Food waste at FHS


Maximillian Palli - The Phoenix

Anyone who has used the lunch line knows what happens; you walk in, grab your food, and try to walk away, but you get stopped by the lunch lady. She tells you to take a fruit, so you grab an orange and walk away to pay. The first trash can you walk by, you throw the orange in the trash.

Obviously, no one is eating that food once it is in the trash. This is not just a problem in the lunch line; often there are bagels in water fountains or pizza thrown on the ground. Effectively, fruit is unpackaged, put in the lunch bins, then students are transferring the fruit into trash cans. With food bank attendance soaring in the last year due to COVID-19, it all seems like a waste.

One of the easiest ways to fix the problems is to increase the selection of fruits. If people do not like any of the available fruits, they will just throw them away. 

“[The fruit distribution system] is poorly executed, because there are always oranges and raisins,” senior Matthew Spangler said. “I want bananas and apples but they’re always out.” 

If there were more bananas or apples, Spangler said that he would take them as his fruit and not just throw them away. The students’ tastes need to be factored in when ordering fruit.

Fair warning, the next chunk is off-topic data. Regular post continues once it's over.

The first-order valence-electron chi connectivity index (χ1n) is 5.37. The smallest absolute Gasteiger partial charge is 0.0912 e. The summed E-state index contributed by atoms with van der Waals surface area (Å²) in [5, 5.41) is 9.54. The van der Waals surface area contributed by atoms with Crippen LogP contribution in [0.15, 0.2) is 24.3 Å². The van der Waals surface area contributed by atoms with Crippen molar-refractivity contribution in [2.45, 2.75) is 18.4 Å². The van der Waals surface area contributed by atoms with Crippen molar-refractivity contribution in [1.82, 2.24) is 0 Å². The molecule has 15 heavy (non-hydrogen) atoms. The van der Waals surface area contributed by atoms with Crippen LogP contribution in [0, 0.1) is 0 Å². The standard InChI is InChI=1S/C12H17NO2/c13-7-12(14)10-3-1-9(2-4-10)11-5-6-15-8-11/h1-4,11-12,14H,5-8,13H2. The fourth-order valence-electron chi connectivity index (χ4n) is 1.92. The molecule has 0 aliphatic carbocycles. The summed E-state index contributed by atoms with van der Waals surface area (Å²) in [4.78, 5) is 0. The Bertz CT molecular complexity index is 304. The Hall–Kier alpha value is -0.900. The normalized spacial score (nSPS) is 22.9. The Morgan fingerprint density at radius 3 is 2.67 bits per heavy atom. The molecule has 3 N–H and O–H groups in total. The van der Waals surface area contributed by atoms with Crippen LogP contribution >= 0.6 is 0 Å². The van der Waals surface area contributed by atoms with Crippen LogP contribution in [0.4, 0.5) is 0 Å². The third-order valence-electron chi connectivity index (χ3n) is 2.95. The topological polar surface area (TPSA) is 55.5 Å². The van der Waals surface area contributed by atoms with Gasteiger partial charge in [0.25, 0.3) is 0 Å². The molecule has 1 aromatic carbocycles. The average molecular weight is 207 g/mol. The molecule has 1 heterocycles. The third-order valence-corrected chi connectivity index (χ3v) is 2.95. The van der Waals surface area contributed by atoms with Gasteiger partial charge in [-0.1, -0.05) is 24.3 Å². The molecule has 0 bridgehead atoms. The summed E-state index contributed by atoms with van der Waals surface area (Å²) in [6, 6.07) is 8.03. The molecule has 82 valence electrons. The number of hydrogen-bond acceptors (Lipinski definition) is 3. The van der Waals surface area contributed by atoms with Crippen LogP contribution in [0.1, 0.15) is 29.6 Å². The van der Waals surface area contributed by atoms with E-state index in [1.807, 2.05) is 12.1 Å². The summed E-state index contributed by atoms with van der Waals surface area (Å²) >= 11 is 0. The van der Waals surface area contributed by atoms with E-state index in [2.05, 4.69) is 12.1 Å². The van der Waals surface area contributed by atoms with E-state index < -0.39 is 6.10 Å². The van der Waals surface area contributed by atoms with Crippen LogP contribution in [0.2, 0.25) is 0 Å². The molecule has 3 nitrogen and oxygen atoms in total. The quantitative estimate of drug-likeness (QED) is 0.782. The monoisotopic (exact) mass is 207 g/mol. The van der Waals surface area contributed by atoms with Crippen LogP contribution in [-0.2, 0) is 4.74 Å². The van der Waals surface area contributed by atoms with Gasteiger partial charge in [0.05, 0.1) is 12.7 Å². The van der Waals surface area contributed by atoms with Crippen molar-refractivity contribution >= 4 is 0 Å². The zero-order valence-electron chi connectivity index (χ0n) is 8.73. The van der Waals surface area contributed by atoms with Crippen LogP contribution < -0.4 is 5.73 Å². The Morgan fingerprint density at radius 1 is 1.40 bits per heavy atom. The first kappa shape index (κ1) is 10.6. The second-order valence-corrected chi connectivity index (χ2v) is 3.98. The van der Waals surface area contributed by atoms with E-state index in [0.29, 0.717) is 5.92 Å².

A major issue with reviewing students’ preferences is if they are forced to take a fruit and someone checks at the end of lunch, all of the fruit will be gone. This can lead to the erroneous conclusion that all students like the food an equal amount, but checking just five minutes into lunch shows that students much prefer some menu items to others. Surveys need to be taken during lunch, during rush hour, not at the end where everything is gone.

According to cafeteria employees, students need all five major components of a meal: vegetables, fruits, grain, protein and dairy. According to both state and federal school lunch guidelines, this is the only way to ensure a healthy meal. If students do not receive all five components, whether they want them or not, schools do not get lunch subsidies, making lunches much more expensive and unsustainable. Simply, students need to take fruits in order for the school to pay for its meals.

When students throw away fruit and other food, they usually end up in the landfill, decomposing into methane and contributing to climate change. In addition, the plastic waste from the packaged apple slices creates many tons of waste per year. One potential solution is a donation box to transfer any unwanted fruit to food banks so that it gets eaten and helps the disadvantaged. Another solution is to change federal and state laws to recommendations and not laws so schools do not have to force unwanted food onto students.

The idea of forcing students to take fruit was most likely a genuine attempt to increase the health of our state and nation in general, but as the saying goes, “The road to hell is paved with good intentions.”